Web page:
Brian Croxall wrote a paper for a session at the recent Modern Language Association Convention, but couldn’t be there himself to read it. And that became, in a way, the subject of the paper:
Again, I’m not at the MLA this year because it’s not economically feasible. I had hoped to be here for job interviews—as well as to speak as a member of this panel discussion. This was my third year on the job market, and I applied to every job in North America that I was even remotely qualified for: all 41 of them. Unfortunately, I did not receive any interviews, despite having added two articles accepted by peer-reviewed journals, five new classes, and several new awards and honors to my vita. According to my records, applying to those 41 jobs cost me $257.54. I was prepared to pay the additional expenses of attending the MLA ($125 for registration, $279.20 for a plane ticket, approximately $180.00 for lodging with a roommate at a total of $584.20) out of pocket so that I could have a chance of getting one of those 41 jobs. I was even luckier than most faculty (remember, most of today’s faculty are contingent) in that my institution was willing to provide me with $200 support to attend conferences throughout the academic year. But once it became apparent that I wasn’t going to be having any interviews, I could no longer justify the outlay of $400.00 out of a salary that puts me only $1,210 above the 2009 Federal Poverty Guidelines. (And yes, that means I do qualify for food stamps while working a full-time job as a professor!)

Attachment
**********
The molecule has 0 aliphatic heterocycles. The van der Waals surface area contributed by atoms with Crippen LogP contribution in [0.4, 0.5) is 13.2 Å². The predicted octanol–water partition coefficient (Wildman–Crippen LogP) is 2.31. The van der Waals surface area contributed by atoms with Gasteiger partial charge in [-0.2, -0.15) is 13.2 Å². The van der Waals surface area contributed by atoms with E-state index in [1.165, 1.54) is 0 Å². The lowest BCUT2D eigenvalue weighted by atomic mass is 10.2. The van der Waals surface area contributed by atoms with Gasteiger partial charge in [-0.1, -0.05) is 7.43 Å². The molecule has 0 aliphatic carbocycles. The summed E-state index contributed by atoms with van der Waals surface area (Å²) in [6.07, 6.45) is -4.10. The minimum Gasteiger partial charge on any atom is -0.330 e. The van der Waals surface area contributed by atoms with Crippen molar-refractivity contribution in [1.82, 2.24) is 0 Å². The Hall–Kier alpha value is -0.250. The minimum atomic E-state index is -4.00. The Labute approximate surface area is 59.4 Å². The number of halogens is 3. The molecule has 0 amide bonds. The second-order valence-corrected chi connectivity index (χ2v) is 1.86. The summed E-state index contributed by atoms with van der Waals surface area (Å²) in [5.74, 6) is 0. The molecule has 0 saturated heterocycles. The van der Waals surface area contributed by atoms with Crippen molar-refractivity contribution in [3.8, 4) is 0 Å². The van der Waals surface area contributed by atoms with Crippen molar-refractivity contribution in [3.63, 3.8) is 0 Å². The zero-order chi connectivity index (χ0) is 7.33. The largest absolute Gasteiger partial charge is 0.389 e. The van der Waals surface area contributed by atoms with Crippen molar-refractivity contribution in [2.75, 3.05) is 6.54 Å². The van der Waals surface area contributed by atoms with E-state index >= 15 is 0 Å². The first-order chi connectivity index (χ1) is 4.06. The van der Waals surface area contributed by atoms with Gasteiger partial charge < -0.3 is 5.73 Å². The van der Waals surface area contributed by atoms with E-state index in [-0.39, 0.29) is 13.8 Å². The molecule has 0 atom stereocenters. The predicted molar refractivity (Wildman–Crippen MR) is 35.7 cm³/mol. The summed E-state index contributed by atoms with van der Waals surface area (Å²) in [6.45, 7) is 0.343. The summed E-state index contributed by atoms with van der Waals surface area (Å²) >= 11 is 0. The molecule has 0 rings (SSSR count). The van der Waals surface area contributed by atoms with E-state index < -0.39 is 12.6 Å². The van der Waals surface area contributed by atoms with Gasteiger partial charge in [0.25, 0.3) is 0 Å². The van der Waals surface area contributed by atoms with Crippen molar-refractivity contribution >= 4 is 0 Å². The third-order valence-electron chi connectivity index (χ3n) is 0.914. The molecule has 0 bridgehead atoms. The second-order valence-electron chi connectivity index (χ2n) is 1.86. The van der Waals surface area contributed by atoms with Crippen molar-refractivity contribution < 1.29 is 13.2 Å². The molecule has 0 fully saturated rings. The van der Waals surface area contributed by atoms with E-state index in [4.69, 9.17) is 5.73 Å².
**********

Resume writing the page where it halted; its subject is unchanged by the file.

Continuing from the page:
I teach at a college that sends a great many of its graduates on to further education. I’ve written recommendation letters for students who went on to Yale, Harvard, Stanford, Chicago — you name it. Students that I’ve been particularly close to now teach at a wide range of institutions, for example Washington and Lee and Cornell, and others are doing very well in graduate school now. But it has become increasingly difficult for me to feel good about writing those letters. My default approach is to discourage, though I am always willing to help those people who persist through my discouragement. But at this point I simply cannot believe that the institutional structures of the university that we are all familiar with will last much longer. I just wish I could imagine what it is that will replace them.